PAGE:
Patients pay the price for mounting NHS backlog bill

17 October 2019

NHS trusts are warning that the growing NHS maintenance backlog bill is having a real, immediate and tangible impact on patients.

New figures today from NHS Digital show that despite trusts increasing spending on buildings and equipment, the number of clinical service incidents has increased by 25% over the last year. Whilst we acknowledge the definition for clinical service incidents is broader this year, the rise reflects what trusts are telling us about how estate issues can have a direct impact on patient care and safety. These include delays to patients starting treatment, power failures, sewage blockages and the risk of fires.

In one example a serious power failure at a trust led to the closure of almost all clinical services for 8 hours. As a result 1,788 outpatients appointments and 99 elective procedures were cancelled.

Alongside this the 2018/19 Estates Return Information Collection (ERIC) reveals that the total backlog maintenance has increased from £5.9bn to £6.5bn in the last year.

Responding to the latest ERIC data, the deputy chief executive of NHS Providers, Saffron Cordery said:

"These figures are deeply disturbing. NHS backlog maintenance bills have climbed to record levels and we’ve seen a really worrying jump in clinical safety incidents. Patients are now paying the price for years of capital neglect, and the scale of the problem is gathering pace

 

These figures are deeply disturbing. NHS backlog maintenance bills have climbed to record levels and we’ve seen a really worrying jump in clinical safety incidents. Patients are now paying the price for years of capital neglect, and the scale of the problem is gathering pace.

Saffron Cordery    Deputy Chief Executive


"It is little wonder that in our recent survey of trust leaders more than 80% felt that continued underinvestment in capital was putting patient safety at risk. This needs to be urgently fixed.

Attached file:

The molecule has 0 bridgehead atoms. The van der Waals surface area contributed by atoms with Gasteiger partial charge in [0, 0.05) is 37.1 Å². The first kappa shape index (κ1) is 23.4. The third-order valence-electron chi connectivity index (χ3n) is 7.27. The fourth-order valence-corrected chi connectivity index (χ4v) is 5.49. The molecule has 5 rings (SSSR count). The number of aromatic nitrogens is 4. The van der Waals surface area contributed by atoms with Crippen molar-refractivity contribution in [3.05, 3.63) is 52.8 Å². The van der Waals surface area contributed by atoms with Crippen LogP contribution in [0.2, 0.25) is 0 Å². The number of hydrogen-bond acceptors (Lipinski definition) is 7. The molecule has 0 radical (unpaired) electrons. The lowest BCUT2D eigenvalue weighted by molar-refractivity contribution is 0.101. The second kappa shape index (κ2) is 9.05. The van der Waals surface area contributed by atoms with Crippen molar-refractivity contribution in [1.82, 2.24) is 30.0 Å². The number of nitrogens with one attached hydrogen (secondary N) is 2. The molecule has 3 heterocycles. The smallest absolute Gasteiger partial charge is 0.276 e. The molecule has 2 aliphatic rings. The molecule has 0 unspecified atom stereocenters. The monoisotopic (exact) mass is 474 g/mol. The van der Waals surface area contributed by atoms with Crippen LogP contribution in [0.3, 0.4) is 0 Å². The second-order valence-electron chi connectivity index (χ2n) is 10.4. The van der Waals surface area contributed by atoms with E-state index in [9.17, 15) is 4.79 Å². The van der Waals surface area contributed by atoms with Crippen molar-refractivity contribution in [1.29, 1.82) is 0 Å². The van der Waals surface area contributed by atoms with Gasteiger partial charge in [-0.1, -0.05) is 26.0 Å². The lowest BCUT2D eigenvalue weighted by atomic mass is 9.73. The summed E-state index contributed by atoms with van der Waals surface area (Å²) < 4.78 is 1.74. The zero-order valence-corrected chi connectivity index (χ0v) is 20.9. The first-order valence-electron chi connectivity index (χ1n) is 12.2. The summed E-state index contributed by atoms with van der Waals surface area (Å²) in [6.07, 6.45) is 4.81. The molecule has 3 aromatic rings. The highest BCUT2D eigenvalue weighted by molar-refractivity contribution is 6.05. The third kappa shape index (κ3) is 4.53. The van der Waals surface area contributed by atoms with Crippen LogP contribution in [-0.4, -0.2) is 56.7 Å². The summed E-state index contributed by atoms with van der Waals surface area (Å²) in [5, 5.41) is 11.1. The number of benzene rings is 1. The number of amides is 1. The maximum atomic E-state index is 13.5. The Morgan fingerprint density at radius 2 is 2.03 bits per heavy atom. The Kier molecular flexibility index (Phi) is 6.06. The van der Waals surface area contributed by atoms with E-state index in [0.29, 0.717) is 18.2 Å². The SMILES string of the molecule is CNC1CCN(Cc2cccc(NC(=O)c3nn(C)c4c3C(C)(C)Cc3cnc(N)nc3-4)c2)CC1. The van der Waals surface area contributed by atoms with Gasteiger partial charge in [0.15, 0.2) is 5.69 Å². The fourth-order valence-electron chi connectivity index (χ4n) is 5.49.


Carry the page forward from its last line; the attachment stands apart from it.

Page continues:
"We are not in a good place when patients are forced to wait longer for treatment because of faulty scanners and theatre equipment or wards are closed because of leaks. It also directly impacts staff wellbeing with some working day in and day out in Victorian facilities at heightened risk of fires.

"The recent investment we have seen from the prime minister, and funding for six new hospitals, has been very welcome, but these figures make it clear we need much more to rebuild our NHS. We need to start making real progress in tackling the NHS backlog maintenance, or we continue storing up problems for the future.

 

The recent investment we have seen from the prime minister, and funding for six new hospitals, has been very welcome, but these figures make it clear we need much more to rebuild our NHS.

Saffron Cordery    Deputy Chief Executive


"We will need a multiyear settlement on capital that brings spending into line with other comparable economies, together with a better way of ensuring the money gets to where it's needed most."

Trust leaders are expressing their concerns about growing maintenance issues across the NHS.

Susan Acott, chief executive of East Kent Hospitals University NHS Foundation Trust, said: Our staff are working incredibly hard to maintain our estate, and we are prioritising the areas of greatest risk but what we want is to provide excellent care for our patients from modern facilities, and we will continue to seek the funding needed to do this.”

Paula Head, chief executive of University Hospital Southampton NHS Foundation Trust, said: “The majority of our estate was built in the late 1960s and early 1970s and is now at the end of life – our patients deserve facilities that are fit for the 21st century and match the quality of clinical care our staff provide.”

 

The majority of our estate was built in the late 1960s and early 1970s and is now at the end of life – our patients deserve facilities that are fit for the 21st century and match the quality of clinical care our staff provide.

Paula Head    University Hospital South Hampton NHS Foundation Trust, chief executive


Tracy Taylor, chief executive of Nottingham University Hospitals NHS Trust, said: “We have prioritised the limited capital monies available to us so that we are investing in areas which reduce our highest risks including engineering infrastructure, distribution systems and building maintenance.

“However, we cannot continue to make do and mend. The need for investment is urgent and without both short-term and long-term funding our hospitals will continue to deteriorate and our ambition for better healthcare may never be realised.”

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